Whether you can carry a tune or not, singing is a great way to further enjoy life with chronic lung disease. In fact, not only can singing lift your spirits, but it can actually help decrease your symptoms, according to Everyday Health.
Patients with Chronic Obstructive Pulmonary Disease (COPD) can slow the progression of the disease by keeping chest muscles strong and active. Traditional methods for accomplishing this include breathing exercises, stretching and light aerobics, but group therapy singing sessions are certainly a valid addition to COPD treatment.
Everyday Health highlights a group led by Nursing Professor Donna Goodridge, which meets weekly for singing sessions with a music therapist. To help quantify the benefits the participants are seeing, researchers closely monitor the effects that singing has on lung function.
Here are the reasons why group therapy singing sessions are so beneficial, according to Everyday Health.
- Breath control: Singers really know how to use their air and increase lung capacity. COPD patients can develop similar traits by participating in group therapy singing sessions.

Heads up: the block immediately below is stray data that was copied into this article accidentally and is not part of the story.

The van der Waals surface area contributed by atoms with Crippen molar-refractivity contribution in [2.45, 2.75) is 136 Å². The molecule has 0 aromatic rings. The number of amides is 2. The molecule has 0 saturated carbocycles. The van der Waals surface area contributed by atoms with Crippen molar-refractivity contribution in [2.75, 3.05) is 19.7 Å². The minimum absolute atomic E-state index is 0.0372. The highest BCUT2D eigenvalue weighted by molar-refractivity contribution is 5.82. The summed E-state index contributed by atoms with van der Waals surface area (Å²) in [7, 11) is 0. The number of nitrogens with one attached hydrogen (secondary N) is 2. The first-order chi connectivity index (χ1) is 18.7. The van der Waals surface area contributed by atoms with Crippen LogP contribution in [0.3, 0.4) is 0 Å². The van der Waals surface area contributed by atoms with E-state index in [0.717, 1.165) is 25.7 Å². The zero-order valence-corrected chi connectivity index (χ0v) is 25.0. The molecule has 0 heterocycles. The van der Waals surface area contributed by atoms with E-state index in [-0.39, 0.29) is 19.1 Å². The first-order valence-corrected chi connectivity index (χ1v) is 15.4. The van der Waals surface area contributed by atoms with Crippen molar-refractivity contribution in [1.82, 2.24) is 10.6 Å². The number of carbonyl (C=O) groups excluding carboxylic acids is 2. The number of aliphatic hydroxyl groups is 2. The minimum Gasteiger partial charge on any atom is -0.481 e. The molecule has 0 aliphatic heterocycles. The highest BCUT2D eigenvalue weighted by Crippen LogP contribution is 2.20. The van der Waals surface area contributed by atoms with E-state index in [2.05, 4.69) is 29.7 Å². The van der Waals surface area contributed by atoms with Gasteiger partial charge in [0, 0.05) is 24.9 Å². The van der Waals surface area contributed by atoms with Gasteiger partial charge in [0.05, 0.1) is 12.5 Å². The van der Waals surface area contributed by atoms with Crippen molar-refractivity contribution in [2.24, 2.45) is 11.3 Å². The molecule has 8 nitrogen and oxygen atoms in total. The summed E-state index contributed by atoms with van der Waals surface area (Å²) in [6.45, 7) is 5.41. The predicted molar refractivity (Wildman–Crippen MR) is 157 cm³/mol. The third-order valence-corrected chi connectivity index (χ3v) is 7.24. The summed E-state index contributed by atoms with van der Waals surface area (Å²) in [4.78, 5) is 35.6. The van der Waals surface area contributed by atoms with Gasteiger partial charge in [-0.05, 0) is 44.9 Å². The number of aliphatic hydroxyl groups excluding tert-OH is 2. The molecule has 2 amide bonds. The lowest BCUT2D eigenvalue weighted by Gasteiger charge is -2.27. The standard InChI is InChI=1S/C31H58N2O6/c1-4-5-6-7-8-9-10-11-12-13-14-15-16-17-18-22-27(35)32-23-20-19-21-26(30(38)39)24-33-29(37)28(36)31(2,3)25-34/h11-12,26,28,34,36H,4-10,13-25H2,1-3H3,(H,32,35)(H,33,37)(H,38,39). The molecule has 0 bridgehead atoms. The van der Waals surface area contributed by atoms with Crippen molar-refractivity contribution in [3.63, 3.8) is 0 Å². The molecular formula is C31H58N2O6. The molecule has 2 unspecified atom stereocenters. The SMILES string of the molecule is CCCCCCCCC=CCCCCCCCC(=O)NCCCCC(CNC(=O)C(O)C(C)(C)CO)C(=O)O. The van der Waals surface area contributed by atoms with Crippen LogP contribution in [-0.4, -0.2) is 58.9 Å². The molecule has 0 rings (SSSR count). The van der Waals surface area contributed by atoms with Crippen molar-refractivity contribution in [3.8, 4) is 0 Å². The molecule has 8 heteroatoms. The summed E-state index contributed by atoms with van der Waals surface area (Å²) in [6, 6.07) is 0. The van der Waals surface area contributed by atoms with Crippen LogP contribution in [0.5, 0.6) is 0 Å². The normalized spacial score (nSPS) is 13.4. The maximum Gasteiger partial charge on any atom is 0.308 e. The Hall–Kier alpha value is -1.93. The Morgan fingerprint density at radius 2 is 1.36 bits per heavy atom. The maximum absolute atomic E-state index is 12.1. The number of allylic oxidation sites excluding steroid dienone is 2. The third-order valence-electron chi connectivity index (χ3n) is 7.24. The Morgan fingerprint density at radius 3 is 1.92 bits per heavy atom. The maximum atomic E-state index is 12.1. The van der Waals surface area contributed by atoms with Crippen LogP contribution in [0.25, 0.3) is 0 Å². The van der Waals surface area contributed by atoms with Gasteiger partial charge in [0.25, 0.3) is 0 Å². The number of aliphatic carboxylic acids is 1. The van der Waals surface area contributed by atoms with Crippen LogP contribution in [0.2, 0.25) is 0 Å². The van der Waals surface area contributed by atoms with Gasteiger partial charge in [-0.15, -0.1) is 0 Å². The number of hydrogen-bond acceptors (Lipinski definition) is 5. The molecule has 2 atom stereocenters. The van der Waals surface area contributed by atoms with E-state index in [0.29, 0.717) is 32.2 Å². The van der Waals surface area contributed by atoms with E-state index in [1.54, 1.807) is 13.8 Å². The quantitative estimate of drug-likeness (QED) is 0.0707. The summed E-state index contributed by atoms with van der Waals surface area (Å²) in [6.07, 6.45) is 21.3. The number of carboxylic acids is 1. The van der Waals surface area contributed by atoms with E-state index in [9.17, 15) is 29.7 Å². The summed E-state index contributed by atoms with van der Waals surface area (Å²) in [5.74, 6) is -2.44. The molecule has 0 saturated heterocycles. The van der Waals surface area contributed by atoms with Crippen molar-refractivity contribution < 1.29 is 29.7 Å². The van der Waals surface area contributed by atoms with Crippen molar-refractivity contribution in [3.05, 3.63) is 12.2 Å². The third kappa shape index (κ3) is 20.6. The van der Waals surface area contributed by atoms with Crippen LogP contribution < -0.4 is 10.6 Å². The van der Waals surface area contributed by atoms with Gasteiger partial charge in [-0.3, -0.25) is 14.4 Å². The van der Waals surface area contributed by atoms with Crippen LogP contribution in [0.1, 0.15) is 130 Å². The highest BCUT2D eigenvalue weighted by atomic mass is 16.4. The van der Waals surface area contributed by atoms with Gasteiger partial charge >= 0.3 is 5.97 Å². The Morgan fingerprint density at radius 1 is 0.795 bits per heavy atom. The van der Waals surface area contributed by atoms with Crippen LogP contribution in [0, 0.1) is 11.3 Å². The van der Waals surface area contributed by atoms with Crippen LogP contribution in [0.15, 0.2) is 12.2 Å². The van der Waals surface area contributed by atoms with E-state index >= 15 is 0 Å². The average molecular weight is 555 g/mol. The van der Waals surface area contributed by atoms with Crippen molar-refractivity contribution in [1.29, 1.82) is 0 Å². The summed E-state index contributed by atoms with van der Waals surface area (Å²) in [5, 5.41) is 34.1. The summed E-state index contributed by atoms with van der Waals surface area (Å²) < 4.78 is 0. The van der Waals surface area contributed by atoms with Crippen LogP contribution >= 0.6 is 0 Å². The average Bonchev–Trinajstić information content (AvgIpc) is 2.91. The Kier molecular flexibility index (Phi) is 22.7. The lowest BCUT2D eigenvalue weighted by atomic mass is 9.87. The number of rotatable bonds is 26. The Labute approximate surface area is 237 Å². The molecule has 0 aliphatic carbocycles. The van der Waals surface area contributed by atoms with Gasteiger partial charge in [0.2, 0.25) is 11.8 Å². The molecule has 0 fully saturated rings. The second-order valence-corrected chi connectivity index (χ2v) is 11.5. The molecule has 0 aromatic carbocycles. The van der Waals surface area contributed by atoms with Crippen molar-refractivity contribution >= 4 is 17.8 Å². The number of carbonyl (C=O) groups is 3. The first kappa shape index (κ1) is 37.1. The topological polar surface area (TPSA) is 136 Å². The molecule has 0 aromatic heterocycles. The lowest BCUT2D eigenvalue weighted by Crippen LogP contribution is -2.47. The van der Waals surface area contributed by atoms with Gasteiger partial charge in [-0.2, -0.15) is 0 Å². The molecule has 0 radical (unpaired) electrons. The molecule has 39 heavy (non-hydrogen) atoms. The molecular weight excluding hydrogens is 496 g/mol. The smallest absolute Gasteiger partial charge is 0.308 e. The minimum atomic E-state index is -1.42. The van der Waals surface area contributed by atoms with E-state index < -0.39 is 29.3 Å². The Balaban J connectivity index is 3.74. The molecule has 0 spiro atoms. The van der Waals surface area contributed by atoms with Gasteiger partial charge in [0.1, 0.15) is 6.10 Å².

- Social opportunity: Other treatment methods for improving lung function are done at home alone. However, group singing is akin to being in a choir and provides a social event that you can look forward to. Such a social event may improve your overall well-being and make you feel more satisfied living life with chronic lung disease.
- At-home practice: While getting together as a group is beneficial, singing is something you can also do on your own. Learn about breath control and vocal warm-up during your therapy session, and implement what you learn at home between sessions to keep your chest muscles strong. One participant in Goodridge’s study said, “My breathing has really improved. Even though I’m not the best singer, we’ve been encouraged to sing at home, and I’ve been doing that, too. It’s all been working really, really well.”
With continued research into the benefits of singing, this method of breath improvement could become a regular treatment for COPD. For more about enjoying life with chronic lung disease, sign up to receive daily blog posts from DoMoreWithOxygen.com today.
photo credit: west.m